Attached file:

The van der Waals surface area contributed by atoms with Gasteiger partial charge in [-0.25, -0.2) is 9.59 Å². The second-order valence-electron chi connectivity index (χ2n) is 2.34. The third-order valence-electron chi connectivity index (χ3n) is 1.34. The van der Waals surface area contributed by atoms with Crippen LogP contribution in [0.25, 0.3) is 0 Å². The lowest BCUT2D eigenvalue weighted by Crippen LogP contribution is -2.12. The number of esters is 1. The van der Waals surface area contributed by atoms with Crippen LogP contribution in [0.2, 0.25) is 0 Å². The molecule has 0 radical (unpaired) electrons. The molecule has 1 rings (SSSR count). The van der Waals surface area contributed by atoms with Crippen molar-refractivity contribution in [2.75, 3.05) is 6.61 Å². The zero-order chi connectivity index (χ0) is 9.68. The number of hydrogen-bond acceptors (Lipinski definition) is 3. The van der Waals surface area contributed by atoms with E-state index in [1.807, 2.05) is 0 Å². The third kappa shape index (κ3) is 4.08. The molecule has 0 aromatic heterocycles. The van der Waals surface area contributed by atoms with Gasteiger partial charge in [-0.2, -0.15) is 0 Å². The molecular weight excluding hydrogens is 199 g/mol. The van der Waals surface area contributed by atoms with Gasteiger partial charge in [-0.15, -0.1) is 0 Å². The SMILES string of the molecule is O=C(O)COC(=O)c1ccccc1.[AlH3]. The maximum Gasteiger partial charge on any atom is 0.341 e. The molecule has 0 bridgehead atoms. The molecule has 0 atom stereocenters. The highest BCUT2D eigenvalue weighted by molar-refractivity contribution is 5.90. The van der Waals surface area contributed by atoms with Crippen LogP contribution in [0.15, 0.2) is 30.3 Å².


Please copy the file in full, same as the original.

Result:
The van der Waals surface area contributed by atoms with Gasteiger partial charge in [-0.25, -0.2) is 9.59 Å². The second-order valence-electron chi connectivity index (χ2n) is 2.34. The third-order valence-electron chi connectivity index (χ3n) is 1.34. The van der Waals surface area contributed by atoms with Crippen LogP contribution in [0.25, 0.3) is 0 Å². The lowest BCUT2D eigenvalue weighted by Crippen LogP contribution is -2.12. The number of esters is 1. The van der Waals surface area contributed by atoms with Crippen LogP contribution in [0.2, 0.25) is 0 Å². The molecule has 0 radical (unpaired) electrons. The molecule has 1 rings (SSSR count). The van der Waals surface area contributed by atoms with Crippen molar-refractivity contribution in [2.75, 3.05) is 6.61 Å². The zero-order chi connectivity index (χ0) is 9.68. The number of hydrogen-bond acceptors (Lipinski definition) is 3. The van der Waals surface area contributed by atoms with E-state index in [1.807, 2.05) is 0 Å². The third kappa shape index (κ3) is 4.08. The molecule has 0 aromatic heterocycles. The van der Waals surface area contributed by atoms with Gasteiger partial charge in [-0.2, -0.15) is 0 Å². The molecular weight excluding hydrogens is 199 g/mol. The van der Waals surface area contributed by atoms with Gasteiger partial charge in [-0.15, -0.1) is 0 Å². The SMILES string of the molecule is O=C(O)COC(=O)c1ccccc1.[AlH3]. The maximum Gasteiger partial charge on any atom is 0.341 e. The molecule has 0 bridgehead atoms. The molecule has 0 atom stereocenters. The highest BCUT2D eigenvalue weighted by molar-refractivity contribution is 5.90. The van der Waals surface area contributed by atoms with Crippen LogP contribution in [0.15, 0.2) is 30.3 Å².